Paul Thurrott's Short Takes: April 20
Because security and privacy are fashionable, this week’s edition of Short Takes examines Microsoft’s new Azure Sphere platform, a Windows 10 S vulnerability, data requests, the race to $1 trillion, and much, much more.
Mainstream press continues to misunderstand Microsoft’s relationship with Linux
This week, Microsoft delivered a blockbuster news announcement when it revealed Azure Sphere, its new “intelligent cloud and intelligent edge” platform for ambient computing. But some were aghast when the software giant revealed that the IoT-like OS it would use for this platform was based on Linux, and not Windows. “Microsoft Turns to Old Enemy Linux to Solve Vexing Tech Threat,” one particularly clueless report noted. Guys, wake up. Microsoft has been working with, and escalating its use of, Linux for several years. And, no, it did not pick Linux because it was more secure than Windows. Linux is just better suited for these tiny, resource-constrained sub-IoT systems.
“What to do if you don’t want Windows 10 update to install automatically
Say Goodbye to Traditional PC Lifecycle Management
Traditional IT tools, including Microsoft SCCM, Ghost Solution Suite, and KACE, often require considerable custom configurations by T3 technicians (an expensive and often elusive IT resource) to enable management of a hybrid onsite + remote workforce. In many cases, even with the best resources, organizations are finding that these on-premise tools simply cannot support remote endpoints consistently and reliably due to infrastructure limitations.
Switch to Linux.
Sorry, even Windows 10 S isn’t secure
Microsoft promotes the sickly Windows 10 S for its “Microsoft-verified security” prowess in a bid to offset the fact that it cannot run Windows applications. But as a recent Google security vulnerability disclosure points out, Windows 10 S isn’t actually “secure,” it’s just slightly more secure than other Windows 10 editions. You know, the ones that can run Windows applications. Microsoft’s push for a more streamlined Windows is understandable, but the strategy for Windows 10 S is beyond flawed. And I think it’s time to completely rethink this thing.
“Windows 10 Spring Creators Update: The best hidden features
Starting with the name. Which is not “Spring Creators Update.”
Microsoft reports record-low data requests from law enforcement
Microsoft this week reported that data requests from governments and law enforcement agencies hit a record, five-year low in 2017. It received “just” 48,306 requests in that year, compared to 61,409 in 2016, 74,311 in 2015, 65,496 in 2014, and 72,279 in 2013. As with the race to $1 trillion (see below), Microsoft is, however, coming in well behind some other tech titans. Google, for example, reported that it received 48,941 data requests in 2017, and Apple saw 30,814. But good news, privacy fans, Microsoft was able to comply with 83 percent of the data requests last year, and it disclosed information on 37,209 accounts. Wait. What.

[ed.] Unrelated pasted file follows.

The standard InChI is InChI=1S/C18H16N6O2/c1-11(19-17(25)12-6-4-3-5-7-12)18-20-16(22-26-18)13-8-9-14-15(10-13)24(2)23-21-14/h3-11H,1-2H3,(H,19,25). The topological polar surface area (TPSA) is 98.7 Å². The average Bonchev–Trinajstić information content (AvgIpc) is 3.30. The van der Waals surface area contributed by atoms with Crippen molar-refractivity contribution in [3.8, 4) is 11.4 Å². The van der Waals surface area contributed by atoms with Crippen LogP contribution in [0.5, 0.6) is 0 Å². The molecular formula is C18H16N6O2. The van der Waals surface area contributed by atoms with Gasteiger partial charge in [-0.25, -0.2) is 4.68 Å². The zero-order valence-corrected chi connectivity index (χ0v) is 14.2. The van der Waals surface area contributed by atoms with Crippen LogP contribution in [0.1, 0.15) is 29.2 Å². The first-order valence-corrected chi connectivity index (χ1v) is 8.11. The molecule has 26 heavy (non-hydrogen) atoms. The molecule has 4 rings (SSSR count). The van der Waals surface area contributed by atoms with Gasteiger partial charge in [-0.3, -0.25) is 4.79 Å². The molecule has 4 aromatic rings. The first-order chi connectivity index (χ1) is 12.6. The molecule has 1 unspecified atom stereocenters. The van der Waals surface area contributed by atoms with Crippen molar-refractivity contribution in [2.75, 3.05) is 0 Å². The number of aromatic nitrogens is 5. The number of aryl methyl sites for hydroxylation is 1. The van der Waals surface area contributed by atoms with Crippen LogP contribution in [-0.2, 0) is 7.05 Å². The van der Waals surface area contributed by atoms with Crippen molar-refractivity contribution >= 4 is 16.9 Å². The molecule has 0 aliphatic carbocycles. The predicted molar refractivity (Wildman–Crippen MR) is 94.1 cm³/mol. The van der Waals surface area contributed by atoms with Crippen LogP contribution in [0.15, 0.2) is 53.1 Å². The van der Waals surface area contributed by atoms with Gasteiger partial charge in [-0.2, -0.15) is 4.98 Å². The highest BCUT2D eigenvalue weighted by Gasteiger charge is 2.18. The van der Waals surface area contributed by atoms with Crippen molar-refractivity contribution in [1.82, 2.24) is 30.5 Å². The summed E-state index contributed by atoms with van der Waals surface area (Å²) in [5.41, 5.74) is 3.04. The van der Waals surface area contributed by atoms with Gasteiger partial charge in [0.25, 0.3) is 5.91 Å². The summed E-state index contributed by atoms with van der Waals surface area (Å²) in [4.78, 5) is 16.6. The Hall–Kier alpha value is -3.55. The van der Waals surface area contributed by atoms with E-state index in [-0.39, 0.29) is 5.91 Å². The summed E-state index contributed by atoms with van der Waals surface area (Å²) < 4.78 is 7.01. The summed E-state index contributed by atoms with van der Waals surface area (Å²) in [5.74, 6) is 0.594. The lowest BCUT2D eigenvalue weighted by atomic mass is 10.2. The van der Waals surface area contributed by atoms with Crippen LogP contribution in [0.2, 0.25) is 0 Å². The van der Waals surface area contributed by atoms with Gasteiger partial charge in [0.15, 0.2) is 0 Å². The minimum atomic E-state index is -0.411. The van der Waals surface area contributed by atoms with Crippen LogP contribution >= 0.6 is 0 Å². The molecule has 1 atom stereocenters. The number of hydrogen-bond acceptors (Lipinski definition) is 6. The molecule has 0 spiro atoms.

“Microsoft wants to stuff Linux, not Windows 10, into Internet of Things devices”
Has to. Not “wants” to.
Cramer: The rush to $1 trillion market cap is “very close”
According to financial guru Jim Cramer, the race between Apple, Amazon, Google, and Microsoft to become the first company with a $1 trillion market capitalization is “very close.” Apple still has a nice lead with an $877 billion market cap, while the others are all hovering in the $740-$760 billion range. But Cramer points out that disastrously low iPhone X sales could chip away at that lead and that “anything could happen.” Well, maybe not anything. “Amazon’s the one that could break free,” he said. “Can it overtake the favorite? Not if Apple surprises to the upside this quarter. But if it misses and Amazon delivers, the roses may very well belong to Jeff Bezos.” It’s on, baby!
“Apple Struggles With Effort to Diversify Screen Suppliers”
The slightest of its diversity problems, methinks.
China to accelerate chip production ahead of a trade war with the US
Facing a trade war with the United States, China this week said that it would accelerate the development of high-end semiconductors and chipsets in order to decrease its reliance on technology made in the US. It’s not clear exactly how long this effort will take, but I’d say the US has a few years, at least, before chipmakers here need to worry about the quality and performance of China-based chipsets. After that, all bets are off: As was the case with its manufacturing capabilities, one should reasonably expect China to move quickly here as well. Oh, and heads-up to the president: Unlike Singapore, China really is part of China, so you should pay attention to this.
“Apple CEO Tim Cook: Nope, Mac And iPad Will Not Merge”
2-in-1s will never be successful, ostrich with head in sand proclaims.
ZTE lashes out at US trade policies
And speaking of China, China-based smartphone giants like Huawei and ZTE are in full retreat from the US market thanks to recent xenophobic policies. And ZTE, in particular, is lashing out and threatening legal action at the policies, which it says threaten its very existence. “The Denial Order will not only severely impact the survival and development of ZTE, but will also cause damages to all partners of ZTE including a large number of US companies,” a ZTE statement notes, referring to a newly-announced ban that prevents US companies for working with ZTE for seven years. ZTE has apparently spent $50 million over the past year in order to comply with the shifting US import laws. So that was money well-spent.
“Microsoft ‘exceeded our expectations,’ says LinkedIn CEO”
Sorry, but one wonders more about the reverse.